Havana Noir: A Short Review by Rickey E. Pittman

Havana Noir: A Short Review by Rickey Pittman

Having read the New Orleans and Miami editions of the Noir series, I chose Havana Noir (Akashic Books, Achy Obeias, Editor) as the next edition to read and comment upon. I  enjoyed this collection of 17 pieces of short fiction tremendously.  I was especially interested in Havana Noir for several personal reasons. Here are three:
1) I learned the Spanish I know from Cubanos in Naples, Florida. I also used to listen to the Cuban radio station which I could pick up clearly in my car.
2)  I personally knew and interviewed many Cuban immigrants, many of them emigres after Castro’s takeover, many of them from the Mariel Boatlift, all of them with stories that would break your heart.
3) I’ve read of Hemingway’s life in Cuba, read gripping novels like Los Gusanos, and several nonfiction  books related to the Mariel Boatlift, Cuba’s history, etc.

This anthology of stories will give you insights into Cuba, its history and culture, both past and present, into the lives of the privileged and the struggles and a revelation of the hardships of most of its citizens. Centered on Havana, the tone is as dark as noir can and should be, the feelings it evokes are intense, and an appreciation for the Cuban writers selected developed.  I have thought about creating a reader’s guide for this anthology, focusing on vocabulary and allusions that might be lost on many readers.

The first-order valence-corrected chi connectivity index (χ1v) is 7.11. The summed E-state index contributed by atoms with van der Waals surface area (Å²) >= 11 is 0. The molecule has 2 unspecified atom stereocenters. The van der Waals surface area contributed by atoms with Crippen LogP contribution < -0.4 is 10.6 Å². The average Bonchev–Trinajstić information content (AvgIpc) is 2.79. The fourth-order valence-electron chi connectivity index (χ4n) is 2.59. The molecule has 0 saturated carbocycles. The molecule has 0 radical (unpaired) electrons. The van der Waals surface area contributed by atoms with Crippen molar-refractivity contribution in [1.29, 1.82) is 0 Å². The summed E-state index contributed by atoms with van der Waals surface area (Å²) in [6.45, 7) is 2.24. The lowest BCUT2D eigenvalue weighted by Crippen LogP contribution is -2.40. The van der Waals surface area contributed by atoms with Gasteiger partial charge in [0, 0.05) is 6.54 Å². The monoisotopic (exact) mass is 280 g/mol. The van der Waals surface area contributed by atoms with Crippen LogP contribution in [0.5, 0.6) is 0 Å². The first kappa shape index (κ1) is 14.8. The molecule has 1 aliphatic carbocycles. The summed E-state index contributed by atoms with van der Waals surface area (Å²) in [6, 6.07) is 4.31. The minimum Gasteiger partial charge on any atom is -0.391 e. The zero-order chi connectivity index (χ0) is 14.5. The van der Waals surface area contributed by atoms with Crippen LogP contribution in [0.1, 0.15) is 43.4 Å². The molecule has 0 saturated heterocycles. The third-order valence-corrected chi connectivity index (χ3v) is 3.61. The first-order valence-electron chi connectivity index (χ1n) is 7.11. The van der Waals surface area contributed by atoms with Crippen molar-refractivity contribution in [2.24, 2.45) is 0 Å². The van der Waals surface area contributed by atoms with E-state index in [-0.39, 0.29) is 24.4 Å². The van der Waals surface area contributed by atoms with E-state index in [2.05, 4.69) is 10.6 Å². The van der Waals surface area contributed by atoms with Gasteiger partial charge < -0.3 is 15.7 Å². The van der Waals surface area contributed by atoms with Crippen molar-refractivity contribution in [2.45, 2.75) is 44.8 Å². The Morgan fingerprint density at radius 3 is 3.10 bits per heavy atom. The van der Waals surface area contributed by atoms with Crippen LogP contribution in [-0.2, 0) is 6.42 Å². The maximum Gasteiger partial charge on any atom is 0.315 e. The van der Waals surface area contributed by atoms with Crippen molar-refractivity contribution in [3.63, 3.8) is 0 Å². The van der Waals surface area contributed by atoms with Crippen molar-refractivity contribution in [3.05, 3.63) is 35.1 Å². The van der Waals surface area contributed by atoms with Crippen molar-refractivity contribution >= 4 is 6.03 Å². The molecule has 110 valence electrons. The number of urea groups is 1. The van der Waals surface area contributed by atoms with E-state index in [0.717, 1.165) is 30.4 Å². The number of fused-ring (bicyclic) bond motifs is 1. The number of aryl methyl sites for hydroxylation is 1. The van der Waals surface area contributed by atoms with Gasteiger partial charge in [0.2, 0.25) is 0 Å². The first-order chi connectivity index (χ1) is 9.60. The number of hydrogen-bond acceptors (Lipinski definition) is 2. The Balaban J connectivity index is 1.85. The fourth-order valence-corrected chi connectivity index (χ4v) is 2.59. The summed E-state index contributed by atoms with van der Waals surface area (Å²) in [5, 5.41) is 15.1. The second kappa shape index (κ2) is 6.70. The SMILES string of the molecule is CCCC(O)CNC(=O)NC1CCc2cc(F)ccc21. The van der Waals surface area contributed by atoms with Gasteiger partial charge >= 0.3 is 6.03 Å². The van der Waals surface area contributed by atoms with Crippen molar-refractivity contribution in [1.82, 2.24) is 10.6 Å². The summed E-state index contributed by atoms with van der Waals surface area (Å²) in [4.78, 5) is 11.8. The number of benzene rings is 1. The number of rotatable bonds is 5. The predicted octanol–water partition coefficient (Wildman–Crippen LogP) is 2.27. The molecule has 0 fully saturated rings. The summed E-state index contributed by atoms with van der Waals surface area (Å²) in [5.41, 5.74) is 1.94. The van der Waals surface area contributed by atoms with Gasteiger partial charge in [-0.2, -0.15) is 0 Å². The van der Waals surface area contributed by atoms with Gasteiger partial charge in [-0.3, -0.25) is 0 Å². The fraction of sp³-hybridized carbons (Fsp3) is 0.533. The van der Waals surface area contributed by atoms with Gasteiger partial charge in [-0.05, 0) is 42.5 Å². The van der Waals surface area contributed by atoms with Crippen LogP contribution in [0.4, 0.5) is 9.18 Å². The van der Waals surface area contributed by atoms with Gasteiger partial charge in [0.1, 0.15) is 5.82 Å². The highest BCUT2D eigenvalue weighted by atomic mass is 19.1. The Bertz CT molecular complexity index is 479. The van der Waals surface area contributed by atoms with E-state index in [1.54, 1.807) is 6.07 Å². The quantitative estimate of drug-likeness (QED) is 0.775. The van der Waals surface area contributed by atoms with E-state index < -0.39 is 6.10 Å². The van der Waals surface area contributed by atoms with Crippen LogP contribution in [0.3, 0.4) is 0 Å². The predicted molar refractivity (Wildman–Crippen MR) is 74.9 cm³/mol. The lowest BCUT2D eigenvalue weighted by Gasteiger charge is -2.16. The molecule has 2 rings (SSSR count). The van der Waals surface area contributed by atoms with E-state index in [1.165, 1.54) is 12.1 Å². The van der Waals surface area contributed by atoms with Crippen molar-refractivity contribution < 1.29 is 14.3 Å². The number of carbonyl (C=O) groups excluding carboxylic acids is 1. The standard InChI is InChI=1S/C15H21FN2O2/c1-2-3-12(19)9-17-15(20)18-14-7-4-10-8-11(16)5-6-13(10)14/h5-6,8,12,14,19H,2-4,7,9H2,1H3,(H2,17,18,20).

The editor says this in her Introduction: “Havana has recently existed only as myth: a garden of delights, a vortex of tarantism . . .the capital site of a social experiment in which humans somehow deny the worst of our natures . . . . She says that need “inevitably turns the human heart feral.  In this Havana, crime and violence, though officially vanquished by revolutionary decree, are wistfully quotidian and vicious.”  The collection creates the feeling that Cubans live in an especially malevolent naturalism where the apolitical  “protagonists are alienated and at risk, caught in ethical quandaries outside of their control, and driven to the very edge . . . These are the children of the Revolution–both the writers and the characters–wandering aimlessly in a post-revolutionary world, a place with no past or future or blame to assign.”

You can find out information on the whole series of noir anthologies by checking out this site: http://www.akashicbooks.com/noirseries.htm

(In my first post, I incorrectly addressed the editor as “he.” My sincere apologies to Achy Obeias!)